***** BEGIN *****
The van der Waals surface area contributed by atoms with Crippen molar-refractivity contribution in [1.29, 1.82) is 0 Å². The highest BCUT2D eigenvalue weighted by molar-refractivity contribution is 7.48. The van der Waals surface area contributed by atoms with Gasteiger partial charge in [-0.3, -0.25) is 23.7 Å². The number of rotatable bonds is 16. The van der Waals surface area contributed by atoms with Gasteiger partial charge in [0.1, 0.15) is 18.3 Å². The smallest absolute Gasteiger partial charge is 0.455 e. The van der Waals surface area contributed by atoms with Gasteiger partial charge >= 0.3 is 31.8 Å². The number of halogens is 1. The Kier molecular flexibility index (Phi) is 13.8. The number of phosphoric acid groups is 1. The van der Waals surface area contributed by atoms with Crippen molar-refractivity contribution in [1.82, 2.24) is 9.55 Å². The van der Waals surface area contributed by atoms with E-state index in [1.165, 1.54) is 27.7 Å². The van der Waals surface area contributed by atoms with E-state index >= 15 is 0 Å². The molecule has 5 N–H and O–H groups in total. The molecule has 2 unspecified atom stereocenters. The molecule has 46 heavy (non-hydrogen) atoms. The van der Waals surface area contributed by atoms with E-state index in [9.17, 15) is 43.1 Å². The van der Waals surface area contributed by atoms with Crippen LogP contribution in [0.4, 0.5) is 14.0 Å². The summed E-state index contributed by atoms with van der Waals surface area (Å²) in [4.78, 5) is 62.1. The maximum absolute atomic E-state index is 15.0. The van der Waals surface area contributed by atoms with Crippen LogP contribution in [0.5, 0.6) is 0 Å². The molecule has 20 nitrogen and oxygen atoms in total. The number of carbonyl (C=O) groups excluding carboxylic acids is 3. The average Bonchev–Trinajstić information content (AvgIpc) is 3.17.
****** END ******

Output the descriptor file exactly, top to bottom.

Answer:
The van der Waals surface area contributed by atoms with Crippen molar-refractivity contribution in [1.29, 1.82) is 0 Å². The highest BCUT2D eigenvalue weighted by molar-refractivity contribution is 7.48. The van der Waals surface area contributed by atoms with Gasteiger partial charge in [-0.3, -0.25) is 23.7 Å². The number of rotatable bonds is 16. The van der Waals surface area contributed by atoms with Gasteiger partial charge in [0.1, 0.15) is 18.3 Å². The smallest absolute Gasteiger partial charge is 0.455 e. The van der Waals surface area contributed by atoms with Gasteiger partial charge >= 0.3 is 31.8 Å². The number of halogens is 1. The Kier molecular flexibility index (Phi) is 13.8. The number of phosphoric acid groups is 1. The van der Waals surface area contributed by atoms with Crippen molar-refractivity contribution in [1.82, 2.24) is 9.55 Å². The van der Waals surface area contributed by atoms with E-state index in [1.165, 1.54) is 27.7 Å². The van der Waals surface area contributed by atoms with E-state index >= 15 is 0 Å². The molecule has 5 N–H and O–H groups in total. The molecule has 2 unspecified atom stereocenters. The molecule has 46 heavy (non-hydrogen) atoms. The van der Waals surface area contributed by atoms with E-state index in [9.17, 15) is 43.1 Å². The van der Waals surface area contributed by atoms with Crippen LogP contribution in [0.4, 0.5) is 14.0 Å². The summed E-state index contributed by atoms with van der Waals surface area (Å²) in [4.78, 5) is 62.1. The maximum absolute atomic E-state index is 15.0. The van der Waals surface area contributed by atoms with Crippen LogP contribution in [0.5, 0.6) is 0 Å². The molecule has 20 nitrogen and oxygen atoms in total. The number of carbonyl (C=O) groups excluding carboxylic acids is 3. The average Bonchev–Trinajstić information content (AvgIpc) is 3.17.